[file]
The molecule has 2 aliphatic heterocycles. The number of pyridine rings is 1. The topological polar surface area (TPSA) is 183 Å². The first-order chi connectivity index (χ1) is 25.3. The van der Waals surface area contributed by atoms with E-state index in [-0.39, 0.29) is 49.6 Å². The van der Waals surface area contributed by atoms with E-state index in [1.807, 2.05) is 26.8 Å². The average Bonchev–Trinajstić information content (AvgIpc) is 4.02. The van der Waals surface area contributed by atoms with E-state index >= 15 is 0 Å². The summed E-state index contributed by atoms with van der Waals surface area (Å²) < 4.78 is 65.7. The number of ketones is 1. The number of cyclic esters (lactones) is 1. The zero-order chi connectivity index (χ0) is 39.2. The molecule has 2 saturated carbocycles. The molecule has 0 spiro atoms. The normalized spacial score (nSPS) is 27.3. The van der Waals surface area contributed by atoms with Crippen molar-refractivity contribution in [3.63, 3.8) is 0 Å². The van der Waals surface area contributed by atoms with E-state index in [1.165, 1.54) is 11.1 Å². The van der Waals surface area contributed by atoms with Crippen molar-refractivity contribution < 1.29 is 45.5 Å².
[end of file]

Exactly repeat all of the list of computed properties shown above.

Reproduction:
The molecule has 2 aliphatic heterocycles. The number of pyridine rings is 1. The topological polar surface area (TPSA) is 183 Å². The first-order chi connectivity index (χ1) is 25.3. The van der Waals surface area contributed by atoms with E-state index in [-0.39, 0.29) is 49.6 Å². The van der Waals surface area contributed by atoms with E-state index in [1.807, 2.05) is 26.8 Å². The average Bonchev–Trinajstić information content (AvgIpc) is 4.02. The van der Waals surface area contributed by atoms with E-state index >= 15 is 0 Å². The summed E-state index contributed by atoms with van der Waals surface area (Å²) < 4.78 is 65.7. The number of ketones is 1. The number of cyclic esters (lactones) is 1. The zero-order chi connectivity index (χ0) is 39.2. The molecule has 2 saturated carbocycles. The molecule has 0 spiro atoms. The normalized spacial score (nSPS) is 27.3. The van der Waals surface area contributed by atoms with Crippen molar-refractivity contribution in [3.63, 3.8) is 0 Å². The van der Waals surface area contributed by atoms with E-state index in [1.165, 1.54) is 11.1 Å². The van der Waals surface area contributed by atoms with Crippen molar-refractivity contribution < 1.29 is 45.5 Å².